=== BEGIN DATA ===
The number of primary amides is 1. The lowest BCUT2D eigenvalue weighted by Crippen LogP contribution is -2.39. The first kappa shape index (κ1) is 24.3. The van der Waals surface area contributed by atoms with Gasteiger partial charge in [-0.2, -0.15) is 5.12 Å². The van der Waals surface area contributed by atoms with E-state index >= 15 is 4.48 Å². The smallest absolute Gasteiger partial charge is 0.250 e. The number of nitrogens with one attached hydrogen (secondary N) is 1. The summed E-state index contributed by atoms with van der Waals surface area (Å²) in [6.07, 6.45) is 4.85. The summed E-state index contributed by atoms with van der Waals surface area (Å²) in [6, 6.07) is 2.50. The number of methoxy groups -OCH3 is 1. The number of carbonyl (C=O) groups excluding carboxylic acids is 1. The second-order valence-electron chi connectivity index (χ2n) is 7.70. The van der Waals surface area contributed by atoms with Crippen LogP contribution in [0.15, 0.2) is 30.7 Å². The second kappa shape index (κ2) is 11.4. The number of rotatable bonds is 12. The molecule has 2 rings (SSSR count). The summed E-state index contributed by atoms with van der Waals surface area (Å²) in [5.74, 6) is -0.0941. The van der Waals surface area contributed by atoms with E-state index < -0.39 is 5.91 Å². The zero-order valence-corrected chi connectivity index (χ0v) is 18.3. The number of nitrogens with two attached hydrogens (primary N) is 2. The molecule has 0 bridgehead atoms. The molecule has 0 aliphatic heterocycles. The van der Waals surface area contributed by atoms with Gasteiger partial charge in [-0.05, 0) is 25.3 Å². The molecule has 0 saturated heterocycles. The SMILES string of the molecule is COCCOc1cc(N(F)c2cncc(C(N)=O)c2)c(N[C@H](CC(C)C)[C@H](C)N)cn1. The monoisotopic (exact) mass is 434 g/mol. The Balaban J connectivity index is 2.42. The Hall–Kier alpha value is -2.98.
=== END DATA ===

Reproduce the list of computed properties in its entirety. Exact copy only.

The number of primary amides is 1. The lowest BCUT2D eigenvalue weighted by Crippen LogP contribution is -2.39. The first kappa shape index (κ1) is 24.3. The van der Waals surface area contributed by atoms with Gasteiger partial charge in [-0.2, -0.15) is 5.12 Å². The van der Waals surface area contributed by atoms with E-state index >= 15 is 4.48 Å². The smallest absolute Gasteiger partial charge is 0.250 e. The number of nitrogens with one attached hydrogen (secondary N) is 1. The summed E-state index contributed by atoms with van der Waals surface area (Å²) in [6.07, 6.45) is 4.85. The summed E-state index contributed by atoms with van der Waals surface area (Å²) in [6, 6.07) is 2.50. The number of methoxy groups -OCH3 is 1. The number of carbonyl (C=O) groups excluding carboxylic acids is 1. The second-order valence-electron chi connectivity index (χ2n) is 7.70. The van der Waals surface area contributed by atoms with Crippen LogP contribution in [0.15, 0.2) is 30.7 Å². The second kappa shape index (κ2) is 11.4. The number of rotatable bonds is 12. The molecule has 2 rings (SSSR count). The summed E-state index contributed by atoms with van der Waals surface area (Å²) in [5.74, 6) is -0.0941. The van der Waals surface area contributed by atoms with E-state index < -0.39 is 5.91 Å². The zero-order valence-corrected chi connectivity index (χ0v) is 18.3. The number of nitrogens with two attached hydrogens (primary N) is 2. The molecule has 0 bridgehead atoms. The molecule has 0 aliphatic heterocycles. The van der Waals surface area contributed by atoms with Gasteiger partial charge in [-0.05, 0) is 25.3 Å². The molecule has 0 saturated heterocycles. The SMILES string of the molecule is COCCOc1cc(N(F)c2cncc(C(N)=O)c2)c(N[C@H](CC(C)C)[C@H](C)N)cn1. The monoisotopic (exact) mass is 434 g/mol. The Balaban J connectivity index is 2.42. The Hall–Kier alpha value is -2.98.